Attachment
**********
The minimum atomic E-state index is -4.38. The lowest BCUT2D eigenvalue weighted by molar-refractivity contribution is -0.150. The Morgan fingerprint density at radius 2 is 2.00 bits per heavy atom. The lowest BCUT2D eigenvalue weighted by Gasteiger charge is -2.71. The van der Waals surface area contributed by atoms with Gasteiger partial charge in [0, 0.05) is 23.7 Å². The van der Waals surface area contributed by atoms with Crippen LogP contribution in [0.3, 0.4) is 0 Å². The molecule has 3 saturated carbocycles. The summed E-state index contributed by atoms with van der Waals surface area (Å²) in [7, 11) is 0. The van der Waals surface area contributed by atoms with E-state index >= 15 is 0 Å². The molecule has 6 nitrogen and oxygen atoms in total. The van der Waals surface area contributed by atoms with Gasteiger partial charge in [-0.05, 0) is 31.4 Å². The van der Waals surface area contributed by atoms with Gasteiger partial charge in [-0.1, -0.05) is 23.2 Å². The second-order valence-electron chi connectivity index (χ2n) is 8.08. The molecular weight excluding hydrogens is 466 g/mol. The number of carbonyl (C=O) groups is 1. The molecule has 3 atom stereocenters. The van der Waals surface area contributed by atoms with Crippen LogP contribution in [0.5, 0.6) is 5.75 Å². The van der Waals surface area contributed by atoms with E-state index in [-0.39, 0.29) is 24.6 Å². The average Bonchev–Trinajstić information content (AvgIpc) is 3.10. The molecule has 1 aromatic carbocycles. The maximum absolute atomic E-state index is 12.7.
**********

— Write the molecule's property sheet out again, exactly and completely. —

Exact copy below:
The minimum atomic E-state index is -4.38. The lowest BCUT2D eigenvalue weighted by molar-refractivity contribution is -0.150. The Morgan fingerprint density at radius 2 is 2.00 bits per heavy atom. The lowest BCUT2D eigenvalue weighted by Gasteiger charge is -2.71. The van der Waals surface area contributed by atoms with Gasteiger partial charge in [0, 0.05) is 23.7 Å². The van der Waals surface area contributed by atoms with Crippen LogP contribution in [0.3, 0.4) is 0 Å². The molecule has 3 saturated carbocycles. The summed E-state index contributed by atoms with van der Waals surface area (Å²) in [7, 11) is 0. The van der Waals surface area contributed by atoms with E-state index >= 15 is 0 Å². The molecule has 6 nitrogen and oxygen atoms in total. The van der Waals surface area contributed by atoms with Gasteiger partial charge in [-0.05, 0) is 31.4 Å². The van der Waals surface area contributed by atoms with Gasteiger partial charge in [-0.1, -0.05) is 23.2 Å². The second-order valence-electron chi connectivity index (χ2n) is 8.08. The molecular weight excluding hydrogens is 466 g/mol. The number of carbonyl (C=O) groups is 1. The molecule has 3 atom stereocenters. The van der Waals surface area contributed by atoms with Crippen LogP contribution in [0.5, 0.6) is 5.75 Å². The van der Waals surface area contributed by atoms with E-state index in [-0.39, 0.29) is 24.6 Å². The average Bonchev–Trinajstić information content (AvgIpc) is 3.10. The molecule has 1 aromatic carbocycles. The maximum absolute atomic E-state index is 12.7.